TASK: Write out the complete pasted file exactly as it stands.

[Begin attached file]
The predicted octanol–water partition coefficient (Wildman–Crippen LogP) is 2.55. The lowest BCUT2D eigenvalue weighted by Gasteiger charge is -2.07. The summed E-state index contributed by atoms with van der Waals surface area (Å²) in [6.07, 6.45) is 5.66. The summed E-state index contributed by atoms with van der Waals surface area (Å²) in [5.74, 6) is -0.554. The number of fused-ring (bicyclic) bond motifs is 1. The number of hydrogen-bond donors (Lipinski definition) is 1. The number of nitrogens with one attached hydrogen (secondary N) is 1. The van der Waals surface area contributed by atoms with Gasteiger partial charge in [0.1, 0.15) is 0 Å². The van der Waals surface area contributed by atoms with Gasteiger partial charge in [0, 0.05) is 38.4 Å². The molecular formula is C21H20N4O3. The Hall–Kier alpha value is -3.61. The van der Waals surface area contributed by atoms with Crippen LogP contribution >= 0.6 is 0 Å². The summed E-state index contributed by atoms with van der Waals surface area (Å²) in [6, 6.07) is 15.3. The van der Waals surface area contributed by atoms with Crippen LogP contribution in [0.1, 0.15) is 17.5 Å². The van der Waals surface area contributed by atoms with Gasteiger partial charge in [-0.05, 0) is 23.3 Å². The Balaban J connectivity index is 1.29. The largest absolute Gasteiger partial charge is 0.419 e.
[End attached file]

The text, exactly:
The predicted octanol–water partition coefficient (Wildman–Crippen LogP) is 2.55. The lowest BCUT2D eigenvalue weighted by Gasteiger charge is -2.07. The summed E-state index contributed by atoms with van der Waals surface area (Å²) in [6.07, 6.45) is 5.66. The summed E-state index contributed by atoms with van der Waals surface area (Å²) in [5.74, 6) is -0.554. The number of fused-ring (bicyclic) bond motifs is 1. The number of hydrogen-bond donors (Lipinski definition) is 1. The number of nitrogens with one attached hydrogen (secondary N) is 1. The van der Waals surface area contributed by atoms with Gasteiger partial charge in [0.1, 0.15) is 0 Å². The van der Waals surface area contributed by atoms with Gasteiger partial charge in [0, 0.05) is 38.4 Å². The molecular formula is C21H20N4O3. The Hall–Kier alpha value is -3.61. The van der Waals surface area contributed by atoms with Crippen LogP contribution >= 0.6 is 0 Å². The summed E-state index contributed by atoms with van der Waals surface area (Å²) in [6, 6.07) is 15.3. The van der Waals surface area contributed by atoms with Crippen LogP contribution in [0.1, 0.15) is 17.5 Å². The van der Waals surface area contributed by atoms with Gasteiger partial charge in [-0.05, 0) is 23.3 Å². The Balaban J connectivity index is 1.29. The largest absolute Gasteiger partial charge is 0.419 e.